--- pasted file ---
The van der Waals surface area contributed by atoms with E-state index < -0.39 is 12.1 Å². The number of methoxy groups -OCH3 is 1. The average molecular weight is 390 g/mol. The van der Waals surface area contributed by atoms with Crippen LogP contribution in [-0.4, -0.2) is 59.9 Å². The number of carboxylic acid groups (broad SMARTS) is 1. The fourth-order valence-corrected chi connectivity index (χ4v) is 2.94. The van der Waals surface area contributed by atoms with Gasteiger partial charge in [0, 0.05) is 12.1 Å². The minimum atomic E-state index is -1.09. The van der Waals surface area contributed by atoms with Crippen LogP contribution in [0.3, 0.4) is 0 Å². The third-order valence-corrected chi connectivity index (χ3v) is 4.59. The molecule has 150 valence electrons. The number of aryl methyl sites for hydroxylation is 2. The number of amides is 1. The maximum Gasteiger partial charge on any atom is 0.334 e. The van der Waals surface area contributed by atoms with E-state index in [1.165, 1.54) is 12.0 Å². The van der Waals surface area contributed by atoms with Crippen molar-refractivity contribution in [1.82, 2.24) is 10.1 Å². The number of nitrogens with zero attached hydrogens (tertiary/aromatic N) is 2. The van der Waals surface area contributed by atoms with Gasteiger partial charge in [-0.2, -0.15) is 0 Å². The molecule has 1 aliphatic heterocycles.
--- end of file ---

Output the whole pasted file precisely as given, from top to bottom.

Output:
The van der Waals surface area contributed by atoms with E-state index < -0.39 is 12.1 Å². The number of methoxy groups -OCH3 is 1. The average molecular weight is 390 g/mol. The van der Waals surface area contributed by atoms with Crippen LogP contribution in [-0.4, -0.2) is 59.9 Å². The number of carboxylic acid groups (broad SMARTS) is 1. The fourth-order valence-corrected chi connectivity index (χ4v) is 2.94. The van der Waals surface area contributed by atoms with Gasteiger partial charge in [0, 0.05) is 12.1 Å². The minimum atomic E-state index is -1.09. The van der Waals surface area contributed by atoms with Crippen LogP contribution in [0.3, 0.4) is 0 Å². The third-order valence-corrected chi connectivity index (χ3v) is 4.59. The molecule has 150 valence electrons. The number of aryl methyl sites for hydroxylation is 2. The number of amides is 1. The maximum Gasteiger partial charge on any atom is 0.334 e. The van der Waals surface area contributed by atoms with E-state index in [1.165, 1.54) is 12.0 Å². The van der Waals surface area contributed by atoms with Crippen molar-refractivity contribution in [1.82, 2.24) is 10.1 Å². The number of nitrogens with zero attached hydrogens (tertiary/aromatic N) is 2. The van der Waals surface area contributed by atoms with Gasteiger partial charge in [-0.2, -0.15) is 0 Å². The molecule has 1 aliphatic heterocycles.